Sandar Khine, a female artist, was in “Banned in Burma” as well – we showed a few of her works there, as she used to be quite heavily censored in Burma. So I’m really excited because this year we’re not only able to show even more of her works; we’re able to sell them as well.
To me she’s quite special – her works are really strong, but more importantly she’s one of the only female painters working with nudes. Nudes are quite prolific now, but they’re mainly done by male artists who actually use pornography to paint their nudes. So it’s all very sexual, portraying a Western male gaze. Sandar Khine’s work is rare, she paints from live models, often inviting family members to pose for her. People often disapprove of female artists depicting nudity, so I really admire her for her strength and courage, and her determination to follow her heart even in the face of censorship at both the governmental and societal level.
Another artist that I want to highlight is Zun Ei Phyu. She’s amazing. She does paper cuts, and her work touches upon important social issues in Myanmar that fly under the radar, such as religious tension, women’s social status, their vulnerability, etc.
Both artists you highlighted are female. Do you detect a trend – an empowerment of female Burmese artists?
Myanmar is very much a male-dominated culture. What these female artists are doing is very rare and special, and I hope to highlight that and encourage that. In “Banned in Burma” we had only two female artists; in this show I’m really trying to pull in more of them, to bring female artists more to the forefront.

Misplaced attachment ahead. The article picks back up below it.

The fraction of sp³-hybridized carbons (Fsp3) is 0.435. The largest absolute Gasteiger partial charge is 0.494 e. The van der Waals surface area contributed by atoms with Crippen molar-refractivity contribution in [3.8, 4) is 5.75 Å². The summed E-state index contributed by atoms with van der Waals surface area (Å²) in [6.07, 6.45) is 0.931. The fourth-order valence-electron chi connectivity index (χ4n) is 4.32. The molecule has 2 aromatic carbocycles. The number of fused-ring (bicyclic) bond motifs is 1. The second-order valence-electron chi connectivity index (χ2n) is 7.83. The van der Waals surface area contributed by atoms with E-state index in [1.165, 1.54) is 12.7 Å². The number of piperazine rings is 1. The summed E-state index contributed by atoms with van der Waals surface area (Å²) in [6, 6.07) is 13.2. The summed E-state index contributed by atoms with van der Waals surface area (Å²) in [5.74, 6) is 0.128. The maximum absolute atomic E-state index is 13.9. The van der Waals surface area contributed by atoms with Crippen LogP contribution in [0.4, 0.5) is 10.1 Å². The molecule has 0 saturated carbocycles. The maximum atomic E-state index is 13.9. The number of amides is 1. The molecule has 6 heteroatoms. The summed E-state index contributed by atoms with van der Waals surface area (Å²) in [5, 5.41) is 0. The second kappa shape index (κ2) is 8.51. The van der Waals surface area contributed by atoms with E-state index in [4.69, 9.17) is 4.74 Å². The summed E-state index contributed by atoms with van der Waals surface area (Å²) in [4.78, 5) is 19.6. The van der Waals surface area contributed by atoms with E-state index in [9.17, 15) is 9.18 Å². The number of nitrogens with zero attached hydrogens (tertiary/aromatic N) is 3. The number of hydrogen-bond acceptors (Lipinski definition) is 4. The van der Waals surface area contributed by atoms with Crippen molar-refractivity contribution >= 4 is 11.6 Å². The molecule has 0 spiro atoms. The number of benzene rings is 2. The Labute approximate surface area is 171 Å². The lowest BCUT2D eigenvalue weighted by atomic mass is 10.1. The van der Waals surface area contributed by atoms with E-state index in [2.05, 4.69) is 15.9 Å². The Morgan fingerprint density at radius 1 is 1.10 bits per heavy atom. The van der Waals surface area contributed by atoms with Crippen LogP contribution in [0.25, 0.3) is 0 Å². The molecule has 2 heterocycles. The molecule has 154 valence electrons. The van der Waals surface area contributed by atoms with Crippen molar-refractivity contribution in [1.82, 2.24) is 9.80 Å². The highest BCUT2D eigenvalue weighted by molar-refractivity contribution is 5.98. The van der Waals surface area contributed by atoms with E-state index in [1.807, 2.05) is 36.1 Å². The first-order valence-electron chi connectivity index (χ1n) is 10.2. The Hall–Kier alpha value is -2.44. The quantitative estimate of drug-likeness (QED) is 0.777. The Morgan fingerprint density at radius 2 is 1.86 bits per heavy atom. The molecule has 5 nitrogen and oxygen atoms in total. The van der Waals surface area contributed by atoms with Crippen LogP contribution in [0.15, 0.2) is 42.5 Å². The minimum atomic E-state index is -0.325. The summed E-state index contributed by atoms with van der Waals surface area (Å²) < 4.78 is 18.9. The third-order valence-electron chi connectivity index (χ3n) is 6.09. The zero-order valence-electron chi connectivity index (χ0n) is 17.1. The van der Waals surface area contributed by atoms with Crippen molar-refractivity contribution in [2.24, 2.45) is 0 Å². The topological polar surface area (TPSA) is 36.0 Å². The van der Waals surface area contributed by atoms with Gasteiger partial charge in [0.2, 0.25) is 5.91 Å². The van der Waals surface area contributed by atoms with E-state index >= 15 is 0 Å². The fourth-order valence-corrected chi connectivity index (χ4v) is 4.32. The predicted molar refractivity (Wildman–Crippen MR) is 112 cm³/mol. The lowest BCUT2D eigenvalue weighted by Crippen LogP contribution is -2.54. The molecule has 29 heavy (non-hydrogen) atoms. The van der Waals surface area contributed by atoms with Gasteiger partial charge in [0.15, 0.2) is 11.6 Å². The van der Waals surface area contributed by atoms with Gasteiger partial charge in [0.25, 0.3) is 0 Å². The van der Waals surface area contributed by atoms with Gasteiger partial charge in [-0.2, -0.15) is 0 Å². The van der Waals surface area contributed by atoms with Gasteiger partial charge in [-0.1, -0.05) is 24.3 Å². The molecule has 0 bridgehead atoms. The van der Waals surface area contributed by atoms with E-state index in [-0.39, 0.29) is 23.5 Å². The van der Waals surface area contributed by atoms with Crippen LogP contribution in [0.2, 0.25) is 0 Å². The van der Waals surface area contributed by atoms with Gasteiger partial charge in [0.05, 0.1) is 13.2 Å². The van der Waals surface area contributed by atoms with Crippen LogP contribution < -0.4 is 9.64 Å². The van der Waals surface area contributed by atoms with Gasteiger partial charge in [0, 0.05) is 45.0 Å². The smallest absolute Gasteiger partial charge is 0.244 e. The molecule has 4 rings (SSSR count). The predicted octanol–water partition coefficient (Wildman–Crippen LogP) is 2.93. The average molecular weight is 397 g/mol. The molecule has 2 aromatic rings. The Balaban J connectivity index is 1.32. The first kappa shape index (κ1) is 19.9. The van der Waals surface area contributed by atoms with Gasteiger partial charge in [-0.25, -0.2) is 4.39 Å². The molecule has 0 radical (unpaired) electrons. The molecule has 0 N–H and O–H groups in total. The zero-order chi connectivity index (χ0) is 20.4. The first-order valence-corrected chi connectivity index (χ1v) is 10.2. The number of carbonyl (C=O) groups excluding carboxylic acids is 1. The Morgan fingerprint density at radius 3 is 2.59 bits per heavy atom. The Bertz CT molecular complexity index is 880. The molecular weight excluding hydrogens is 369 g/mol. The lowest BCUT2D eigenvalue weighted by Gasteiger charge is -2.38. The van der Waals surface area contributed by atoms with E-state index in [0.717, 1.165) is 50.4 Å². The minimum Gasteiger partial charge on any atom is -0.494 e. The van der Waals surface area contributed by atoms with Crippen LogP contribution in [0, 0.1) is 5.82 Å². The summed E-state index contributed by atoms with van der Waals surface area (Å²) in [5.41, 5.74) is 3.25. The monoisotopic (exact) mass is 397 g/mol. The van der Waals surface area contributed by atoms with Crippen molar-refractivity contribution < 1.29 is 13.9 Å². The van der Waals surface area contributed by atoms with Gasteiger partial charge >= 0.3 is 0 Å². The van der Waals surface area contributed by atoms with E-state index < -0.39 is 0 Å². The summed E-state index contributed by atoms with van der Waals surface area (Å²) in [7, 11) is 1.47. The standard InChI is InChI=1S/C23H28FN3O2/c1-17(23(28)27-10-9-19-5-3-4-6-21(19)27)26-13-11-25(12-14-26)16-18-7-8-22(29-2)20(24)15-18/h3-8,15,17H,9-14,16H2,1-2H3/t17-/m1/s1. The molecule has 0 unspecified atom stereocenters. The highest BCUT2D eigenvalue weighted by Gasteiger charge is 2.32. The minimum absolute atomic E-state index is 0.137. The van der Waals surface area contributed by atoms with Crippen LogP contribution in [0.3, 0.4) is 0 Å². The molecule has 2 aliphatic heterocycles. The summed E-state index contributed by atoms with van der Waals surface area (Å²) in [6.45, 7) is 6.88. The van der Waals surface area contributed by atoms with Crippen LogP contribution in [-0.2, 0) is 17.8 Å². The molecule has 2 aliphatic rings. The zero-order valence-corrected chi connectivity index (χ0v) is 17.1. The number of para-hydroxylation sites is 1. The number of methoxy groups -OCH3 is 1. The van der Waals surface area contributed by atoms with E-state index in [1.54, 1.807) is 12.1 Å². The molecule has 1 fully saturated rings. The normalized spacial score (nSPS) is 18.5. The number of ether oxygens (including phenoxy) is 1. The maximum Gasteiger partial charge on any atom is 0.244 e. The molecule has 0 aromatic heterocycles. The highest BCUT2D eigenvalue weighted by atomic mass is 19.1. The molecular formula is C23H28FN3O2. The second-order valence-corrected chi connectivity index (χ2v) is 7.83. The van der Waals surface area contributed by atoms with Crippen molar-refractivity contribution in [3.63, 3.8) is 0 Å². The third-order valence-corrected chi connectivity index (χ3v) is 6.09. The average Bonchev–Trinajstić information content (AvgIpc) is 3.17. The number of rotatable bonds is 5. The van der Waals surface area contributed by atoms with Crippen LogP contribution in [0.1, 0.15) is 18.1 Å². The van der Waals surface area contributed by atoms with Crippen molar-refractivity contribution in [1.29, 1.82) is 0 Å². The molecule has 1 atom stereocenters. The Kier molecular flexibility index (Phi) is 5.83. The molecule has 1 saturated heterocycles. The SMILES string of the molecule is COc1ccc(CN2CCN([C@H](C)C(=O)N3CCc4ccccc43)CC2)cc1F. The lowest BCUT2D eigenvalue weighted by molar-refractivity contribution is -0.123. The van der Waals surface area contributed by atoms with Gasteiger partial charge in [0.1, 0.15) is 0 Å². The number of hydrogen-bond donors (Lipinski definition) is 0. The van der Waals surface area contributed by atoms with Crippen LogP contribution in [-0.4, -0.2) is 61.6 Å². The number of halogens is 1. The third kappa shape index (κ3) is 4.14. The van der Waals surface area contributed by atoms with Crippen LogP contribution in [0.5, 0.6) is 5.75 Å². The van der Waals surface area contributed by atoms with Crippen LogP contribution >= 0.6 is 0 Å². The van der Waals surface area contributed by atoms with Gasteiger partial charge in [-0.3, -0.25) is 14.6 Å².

A very interesting thing is that a lot of the female artists have two jobs – they have a main job, and then they’re an artist on the side. You won’t find that with male artists, because it’s okay for them to say art is their main career. For the women, however, say for Sandar Khine, she’s now known internationally with her works exhibited around the world and also collected frequently, but in Myanmar you would never know that. If you ask her, she’ll say she’s a teacher. And Zun Ei Phyu, she’s an experienced doctor. They go to work and after work they produce really, really strong paintings.
Do you think Burmese art is coming into the spotlight? What are the main challenges that Burmese artists face?
There’s always been a strong Myanmar art scene and painting culture, and for years it’s been one of the most intact artistic communities I’ve seen. For many years it remained completely untouched by the international art market. And in a way that’s good, because Myanmar artists were able to work and produce in an environment that was free from the constraints of market demand and international taste.